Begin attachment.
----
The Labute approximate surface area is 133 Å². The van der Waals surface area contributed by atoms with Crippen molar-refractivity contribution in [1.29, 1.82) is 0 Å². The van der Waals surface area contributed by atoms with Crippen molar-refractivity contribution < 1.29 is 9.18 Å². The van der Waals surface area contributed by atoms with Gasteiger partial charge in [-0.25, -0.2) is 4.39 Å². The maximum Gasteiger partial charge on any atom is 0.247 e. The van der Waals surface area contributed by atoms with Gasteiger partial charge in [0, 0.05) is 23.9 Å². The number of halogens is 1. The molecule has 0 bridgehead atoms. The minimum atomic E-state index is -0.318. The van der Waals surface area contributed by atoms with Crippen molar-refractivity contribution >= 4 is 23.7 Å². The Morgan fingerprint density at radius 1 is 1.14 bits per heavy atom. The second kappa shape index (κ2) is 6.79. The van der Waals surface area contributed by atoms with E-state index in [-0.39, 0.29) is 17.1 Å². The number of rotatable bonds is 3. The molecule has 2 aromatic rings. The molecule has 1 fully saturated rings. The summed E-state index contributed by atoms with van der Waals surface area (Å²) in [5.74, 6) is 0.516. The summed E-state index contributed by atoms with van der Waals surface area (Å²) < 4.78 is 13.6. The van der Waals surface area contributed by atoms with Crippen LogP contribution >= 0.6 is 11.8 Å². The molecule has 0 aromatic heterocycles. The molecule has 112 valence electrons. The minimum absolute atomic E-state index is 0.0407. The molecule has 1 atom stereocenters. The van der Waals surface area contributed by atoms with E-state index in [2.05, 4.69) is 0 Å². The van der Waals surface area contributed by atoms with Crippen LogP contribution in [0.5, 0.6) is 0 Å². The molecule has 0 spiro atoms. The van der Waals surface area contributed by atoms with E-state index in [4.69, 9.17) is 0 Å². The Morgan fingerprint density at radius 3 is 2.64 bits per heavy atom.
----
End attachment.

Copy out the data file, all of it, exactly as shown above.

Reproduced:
The Labute approximate surface area is 133 Å². The van der Waals surface area contributed by atoms with Crippen molar-refractivity contribution in [1.29, 1.82) is 0 Å². The van der Waals surface area contributed by atoms with Crippen molar-refractivity contribution < 1.29 is 9.18 Å². The van der Waals surface area contributed by atoms with Gasteiger partial charge in [-0.25, -0.2) is 4.39 Å². The maximum Gasteiger partial charge on any atom is 0.247 e. The van der Waals surface area contributed by atoms with Gasteiger partial charge in [0, 0.05) is 23.9 Å². The number of halogens is 1. The molecule has 0 bridgehead atoms. The minimum atomic E-state index is -0.318. The van der Waals surface area contributed by atoms with Crippen molar-refractivity contribution >= 4 is 23.7 Å². The Morgan fingerprint density at radius 1 is 1.14 bits per heavy atom. The second kappa shape index (κ2) is 6.79. The van der Waals surface area contributed by atoms with E-state index in [-0.39, 0.29) is 17.1 Å². The number of rotatable bonds is 3. The molecule has 2 aromatic rings. The molecule has 1 fully saturated rings. The summed E-state index contributed by atoms with van der Waals surface area (Å²) in [5.74, 6) is 0.516. The summed E-state index contributed by atoms with van der Waals surface area (Å²) < 4.78 is 13.6. The van der Waals surface area contributed by atoms with Crippen LogP contribution >= 0.6 is 11.8 Å². The molecule has 0 aromatic heterocycles. The molecule has 112 valence electrons. The minimum absolute atomic E-state index is 0.0407. The molecule has 1 atom stereocenters. The van der Waals surface area contributed by atoms with E-state index in [2.05, 4.69) is 0 Å². The van der Waals surface area contributed by atoms with Crippen LogP contribution in [0.5, 0.6) is 0 Å². The molecule has 0 spiro atoms. The van der Waals surface area contributed by atoms with E-state index in [4.69, 9.17) is 0 Å². The Morgan fingerprint density at radius 3 is 2.64 bits per heavy atom.